Thursday, February 29th, 2024
Review Magazine

How the Black Panther’s Death Inspired the Work of this MU Alumna

Learn how this Millersville graduate helped to save 18 lives through a drive-through colon cancer screening during the pandemic.

Armenta Washington ’85 is an accomplished public health worker with a keen eye on meeting the unique healthcare needs of her local community in Philadelphia. Today, she serves as the senior research coordinator with Abramson Cancer Center – Perelman School of Medicine at the University of Pennsylvania and uses her skills to build community partnerships with their Office of Diversity and Outreach.

Armenta Washington at the drive-through Fecal Immunochemical Test event.

She shines in both roles, and nothing makes that more evident than one of her most recent accolades. Washington was selected as Philly Magazine’s BeWellPhilly 2021 Health Hero Challenge winner for creating a drive-through Fecal Immunochemical Test service at a church in Philadelphia. The test helped to screen at-risk community members for signs of colorectal cancer in a convenient, private and efficient manner during a pandemic. Participants could pick up a kit, take it home, administer it and then return it to the appropriate medical facility – all free of charge.

Washington got news of the win when she stepped into her office and was greeted by an oversized check and balloons. “It was a huge honor,” shares Washington. Of course, this is just one of the many impactful healthcare initiatives Washington has been a part of. Outside of her job and community work, she serves as a member of the Penn Center for AIDS Research – Community Advisory Board, where she is the co-chair of the Black Men’s Health Initiative.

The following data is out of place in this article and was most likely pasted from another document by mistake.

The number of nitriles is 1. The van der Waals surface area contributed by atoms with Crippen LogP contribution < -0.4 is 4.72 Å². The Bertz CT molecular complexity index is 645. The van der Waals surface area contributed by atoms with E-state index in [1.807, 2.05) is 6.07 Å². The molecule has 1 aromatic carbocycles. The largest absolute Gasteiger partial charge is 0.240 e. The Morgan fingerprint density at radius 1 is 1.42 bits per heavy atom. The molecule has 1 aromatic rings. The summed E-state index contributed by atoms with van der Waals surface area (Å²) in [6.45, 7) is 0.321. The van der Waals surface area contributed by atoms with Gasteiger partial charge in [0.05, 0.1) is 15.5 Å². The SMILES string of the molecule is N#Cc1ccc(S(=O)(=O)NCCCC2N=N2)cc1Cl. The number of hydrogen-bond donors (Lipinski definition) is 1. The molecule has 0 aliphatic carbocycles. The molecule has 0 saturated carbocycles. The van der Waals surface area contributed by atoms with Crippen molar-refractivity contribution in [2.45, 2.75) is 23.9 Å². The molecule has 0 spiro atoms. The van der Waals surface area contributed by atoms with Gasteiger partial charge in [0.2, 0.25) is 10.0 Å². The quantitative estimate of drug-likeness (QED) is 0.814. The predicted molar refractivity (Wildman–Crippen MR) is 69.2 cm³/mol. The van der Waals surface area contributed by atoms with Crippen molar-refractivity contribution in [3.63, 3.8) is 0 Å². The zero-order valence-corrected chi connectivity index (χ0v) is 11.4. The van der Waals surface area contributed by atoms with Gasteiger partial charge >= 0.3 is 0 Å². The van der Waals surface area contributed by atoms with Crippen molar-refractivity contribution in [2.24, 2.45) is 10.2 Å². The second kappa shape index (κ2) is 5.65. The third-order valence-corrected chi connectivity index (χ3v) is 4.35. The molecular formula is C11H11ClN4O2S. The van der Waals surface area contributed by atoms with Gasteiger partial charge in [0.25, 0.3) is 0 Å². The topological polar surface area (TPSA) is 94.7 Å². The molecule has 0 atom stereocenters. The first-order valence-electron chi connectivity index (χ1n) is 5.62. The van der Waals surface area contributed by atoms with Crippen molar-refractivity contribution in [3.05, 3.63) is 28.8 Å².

The BeWellPhilly award came with a prize of $15,000 that Washington could award to the charity of her choice. It didn’t take her long to make up her mind. The money, she decided, would go to Frontline Dads. This Philadelphia nonprofit aims to facilitate the intellectual, emotional, spiritual and cultural development of African American men and vulnerable youth by providing transformative programming to empower them.

Reuben Jones, the founder of Frontline Dads Inc., is a longtime friend of Washington, and Washington serves on the organization’s Board of Trustees. “When I had the opportunity to be awarded and to select a charity to receive the money, I didn’t hesitate to choose Frontline Dads,” shares Washington. “I chose them because I know the impact that Reuben is having. All that money is going to the services that benefit the community.”


Many years before Washington and Jones worked together, they studied together. While Washington was studying at Millersville, she met Jones, a fellow psychology major at Millersville University in the 1980s.

Millersville was a “whole new world” for Jones. “I was just a kid from North Philadelphia,” he explains. “It wasn’t a pleasant environment, so going to Millersville was like a culture shock to me.”

Washington shares that she ended up at Millersville thanks to the urging of a friend. “She said if we took placement tests, we could start taking classes.” Intrigued, Washington signed up and eventually settled on a psychology major, citing her curiosity about the subject. “I have always been fascinated by human behavior,” says Washington.

Reuben Jones (left) poses for a photo with Armenta.

The pair recounted many memories about their time together at the ’Ville. “We had a great time,” she says. “We had a great social life . . . there was a very small Black population of students, but we were very close. We were like family because we had no choice on a campus that was predominantly white.”